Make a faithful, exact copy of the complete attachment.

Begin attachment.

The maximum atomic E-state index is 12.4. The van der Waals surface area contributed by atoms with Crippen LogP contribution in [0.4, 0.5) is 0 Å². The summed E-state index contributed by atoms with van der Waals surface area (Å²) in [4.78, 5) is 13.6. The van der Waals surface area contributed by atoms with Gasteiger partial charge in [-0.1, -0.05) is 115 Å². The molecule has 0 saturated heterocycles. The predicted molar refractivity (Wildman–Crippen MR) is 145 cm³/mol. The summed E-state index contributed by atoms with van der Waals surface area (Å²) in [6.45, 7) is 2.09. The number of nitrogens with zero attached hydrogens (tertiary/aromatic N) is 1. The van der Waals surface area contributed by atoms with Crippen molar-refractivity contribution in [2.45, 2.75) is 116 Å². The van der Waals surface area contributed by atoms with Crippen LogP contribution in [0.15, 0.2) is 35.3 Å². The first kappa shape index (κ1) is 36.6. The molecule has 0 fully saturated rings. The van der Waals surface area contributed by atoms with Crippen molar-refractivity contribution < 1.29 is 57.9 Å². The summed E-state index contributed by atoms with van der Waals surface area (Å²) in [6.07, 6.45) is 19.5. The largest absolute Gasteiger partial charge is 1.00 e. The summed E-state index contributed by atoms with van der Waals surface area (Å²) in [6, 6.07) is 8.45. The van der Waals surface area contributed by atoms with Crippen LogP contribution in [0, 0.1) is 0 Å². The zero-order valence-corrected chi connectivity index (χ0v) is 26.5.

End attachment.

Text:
The maximum atomic E-state index is 12.4. The van der Waals surface area contributed by atoms with Crippen LogP contribution in [0.4, 0.5) is 0 Å². The summed E-state index contributed by atoms with van der Waals surface area (Å²) in [4.78, 5) is 13.6. The van der Waals surface area contributed by atoms with Gasteiger partial charge in [-0.1, -0.05) is 115 Å². The molecule has 0 saturated heterocycles. The predicted molar refractivity (Wildman–Crippen MR) is 145 cm³/mol. The summed E-state index contributed by atoms with van der Waals surface area (Å²) in [6.45, 7) is 2.09. The number of nitrogens with zero attached hydrogens (tertiary/aromatic N) is 1. The van der Waals surface area contributed by atoms with Crippen molar-refractivity contribution in [2.45, 2.75) is 116 Å². The van der Waals surface area contributed by atoms with Crippen LogP contribution in [0.15, 0.2) is 35.3 Å². The first kappa shape index (κ1) is 36.6. The molecule has 0 fully saturated rings. The van der Waals surface area contributed by atoms with Crippen molar-refractivity contribution < 1.29 is 57.9 Å². The summed E-state index contributed by atoms with van der Waals surface area (Å²) in [6.07, 6.45) is 19.5. The largest absolute Gasteiger partial charge is 1.00 e. The summed E-state index contributed by atoms with van der Waals surface area (Å²) in [6, 6.07) is 8.45. The van der Waals surface area contributed by atoms with Crippen LogP contribution in [0, 0.1) is 0 Å². The zero-order valence-corrected chi connectivity index (χ0v) is 26.5.